Armageddon Time

Front Row at the Movies by Shirrel Rhoades


Director James Gray (“The Lost City of Z”) has always been obsessed by the immigrant experience. Growing up in Flushing, New York, he was the descendant of Russian Jews from Ukraine. The family name was “Greyzerstein.”

Gray’s first feature film was titled “Little Odessa,” a reference to Brighton Beach, a community in Brooklyn known for its high population of Russian-speaking immigrants. A later film was aptly titled “The Immigrant.”

Now we come to the fictionalized story of his youth, “Armageddon Time.” It’s being described as a coming-of-age film – and it is that – but in many ways it’s more of an autobiography.

Or an indictment of one not standing up to racism.

That takes on greater resonance in these days of antisemitic rhetoric, hate crimes against Asians, and suppression of Blacks.

As Gray remembers the neighborhood of his youth, it was a “a hotbed of casual racism, a beneficiary of the baked-in racism of mainly white-run institutions, and the vanguard of the reactionary right’s – and the Trump family’s – political emergence.”

Here, Gray’s alter ego is a sixth grader named Paul Graff (played by Banks Repeta).

Paul explores Jews and Blacks as a united front against bias. This alliance is personified by Paul and his black friend Johnny (Jaylin Webb).

However, Paul’s actions get him sent to a private school, a stuffy institution where he encounters the Trump family.

The moral compass of the movie centers around Paul’s failure to speak up when racist remarks are made by students at his new private school.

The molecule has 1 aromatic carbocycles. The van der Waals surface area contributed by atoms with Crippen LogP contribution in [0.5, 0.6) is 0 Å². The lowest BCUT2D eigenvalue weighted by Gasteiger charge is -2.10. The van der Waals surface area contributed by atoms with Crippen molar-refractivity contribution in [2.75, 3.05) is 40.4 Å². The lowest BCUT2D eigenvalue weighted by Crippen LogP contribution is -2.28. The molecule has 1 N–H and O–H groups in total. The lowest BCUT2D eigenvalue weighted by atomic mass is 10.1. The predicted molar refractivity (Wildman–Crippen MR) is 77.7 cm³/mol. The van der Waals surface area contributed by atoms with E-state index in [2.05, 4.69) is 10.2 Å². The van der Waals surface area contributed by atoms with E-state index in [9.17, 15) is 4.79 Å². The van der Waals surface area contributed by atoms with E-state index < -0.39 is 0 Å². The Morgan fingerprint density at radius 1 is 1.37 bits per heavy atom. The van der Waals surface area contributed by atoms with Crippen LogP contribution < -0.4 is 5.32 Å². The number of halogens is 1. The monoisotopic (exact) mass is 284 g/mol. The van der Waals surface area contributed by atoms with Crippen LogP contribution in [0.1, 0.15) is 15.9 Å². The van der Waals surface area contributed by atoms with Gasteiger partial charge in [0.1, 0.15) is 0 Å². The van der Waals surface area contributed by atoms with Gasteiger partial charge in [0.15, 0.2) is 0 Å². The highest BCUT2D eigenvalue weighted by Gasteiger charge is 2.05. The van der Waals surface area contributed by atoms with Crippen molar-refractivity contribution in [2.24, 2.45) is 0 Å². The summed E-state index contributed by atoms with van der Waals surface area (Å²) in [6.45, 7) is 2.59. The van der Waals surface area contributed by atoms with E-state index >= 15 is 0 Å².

Paul: “Sometimes kids at school say things about the Black kids.”
Grandpa: “What do you do when that happens?”
Paul: “Obviously, nothing.”

The wrong answer.

“You were raised better than that,” reproaches his grandfather. The point being, if someone will say things against Blacks, those “same people who make racist remarks would just as likely vilify Jews.”

Sound advice. But, Paul is conflicted by the casual racism he encounters within his own family. How does one deal with these moral vicissitudes of life as a young Jewish boy?

Speak up, is the answer.

But he doesn’t.

This is a burden of guilt that Paul – and perhaps James Gray – will carry into the future.

So you might say this film is something of an exorcism, trying to come to terms with harsh lessons from the past.

While the performances are sincere, Paul and Johnny are not deeply etched as characters. Nor are his parent (Jeremy Strong and Ann Hathaway) or even his ever-present grandfather (Anthony Hopkins). And the Trumps (John Diehl and Jessica Chastain) are merely wraiths hovering in the background.

The film takes its title from the song “Armageddon Time” by the Clash. Also, writer-director James Gray attributes this to Ronald Reagan. He recalls that the president was “always talking about Armageddon. He was always mentioning the world ending. It was cultural trauma. That weighed on kids in 1980.”

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